‘enjoyed the information sharing and mapping all the positives in the east dun area’

‘I’ve left feeling like I could do some research into what’s available and what would benefit my situation’

 ‘I felt really good getting feedback from the group and meeting other service users’

The next session will focus on different ways to share and portray the information that has been accumulated over the past few sessions. We expect to gather insights into the sorts of things that people think should be mapped for our online visualisation. In addition, we’ll be helping individuals to think about how they could use assets outlined in the community map to help promote their personal well-being.

I’m also learning lots about how the asset mapping process can be a useful tool for engagement with people – particularly how it can provide an opportunity for people to take a step back, think about what works well and why (and what does not) and consider how we can work with each other differently to change for the better.

This seems to be one of the things that people seem to be valuing most about being involved in the project. It seems to be getting more and more difficult for people to take the space and time to listen to one another and really hear what is being said – both practitioners and people who use services have commented on the value of hearing peoples stories and coming together to think about how things might change.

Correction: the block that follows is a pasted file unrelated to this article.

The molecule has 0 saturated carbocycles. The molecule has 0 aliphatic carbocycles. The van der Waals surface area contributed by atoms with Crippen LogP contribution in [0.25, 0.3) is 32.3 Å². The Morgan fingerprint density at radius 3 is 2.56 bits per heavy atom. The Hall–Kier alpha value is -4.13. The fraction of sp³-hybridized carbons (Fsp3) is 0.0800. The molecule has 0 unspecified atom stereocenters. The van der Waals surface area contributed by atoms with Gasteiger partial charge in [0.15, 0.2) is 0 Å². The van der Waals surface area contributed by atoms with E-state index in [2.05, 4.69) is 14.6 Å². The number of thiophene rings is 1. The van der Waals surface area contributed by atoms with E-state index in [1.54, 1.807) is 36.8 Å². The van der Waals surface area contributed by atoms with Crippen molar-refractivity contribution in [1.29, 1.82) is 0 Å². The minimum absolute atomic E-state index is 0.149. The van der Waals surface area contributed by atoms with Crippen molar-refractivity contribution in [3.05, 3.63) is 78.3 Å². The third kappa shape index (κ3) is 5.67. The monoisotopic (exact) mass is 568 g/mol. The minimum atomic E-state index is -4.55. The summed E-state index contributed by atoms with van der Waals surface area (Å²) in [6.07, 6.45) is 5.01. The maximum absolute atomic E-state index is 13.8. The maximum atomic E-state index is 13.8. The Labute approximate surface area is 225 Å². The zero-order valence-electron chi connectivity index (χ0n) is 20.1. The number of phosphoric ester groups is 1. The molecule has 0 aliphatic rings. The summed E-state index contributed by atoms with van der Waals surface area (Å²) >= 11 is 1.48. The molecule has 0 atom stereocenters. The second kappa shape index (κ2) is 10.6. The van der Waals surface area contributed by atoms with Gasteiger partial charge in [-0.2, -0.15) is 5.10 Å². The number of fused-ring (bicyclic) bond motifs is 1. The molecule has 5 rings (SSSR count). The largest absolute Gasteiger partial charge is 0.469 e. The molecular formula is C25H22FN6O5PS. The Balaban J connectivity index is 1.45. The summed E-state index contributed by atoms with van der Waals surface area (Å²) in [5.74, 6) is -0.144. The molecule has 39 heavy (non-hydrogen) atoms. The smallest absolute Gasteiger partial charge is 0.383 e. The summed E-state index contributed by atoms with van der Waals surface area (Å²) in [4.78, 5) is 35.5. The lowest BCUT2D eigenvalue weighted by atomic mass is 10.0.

And there is more to come!

As always, any comments are very welcome.

Workshop 1: 18th July

Monday’s asset mapping session brought together people using services and practitioners, to collect and collate local knowledge in and around Kirkintilloch, on the subject of well-being and positive mental health. We were really keen to ensure that the workshop brought together a range of people on an equal footing so that they could share and learn from one another.

We had a great turnout with 7 people who use services and 8 practitioners from services such as health improvement, peer support, occupational therapy, social work, the Richmond Fellowship, Ceartas (Advocacy), Connections and Carer’s Link coming along.

What we did

The session lasted for 4 hours (with lunch). We split into 2 groups and thought about the little things that we all do everyday that help to keep us well.

The types of activities that people identified included:

  • having contact with groups of friends and a support network
  • cycling in good weather (including keeping yourself organised for this and getting everything packed)
  • dog walking (for someone to talk to, who doesn’t answer back)
  • walking by the canal and expanding your routes
  • setting up breakfast dishes the night before – so that the day is easy to step into
  • going to the gym (helps with energy levels)
  • running (with people) – good for you, but you might feel the benefit more afterwards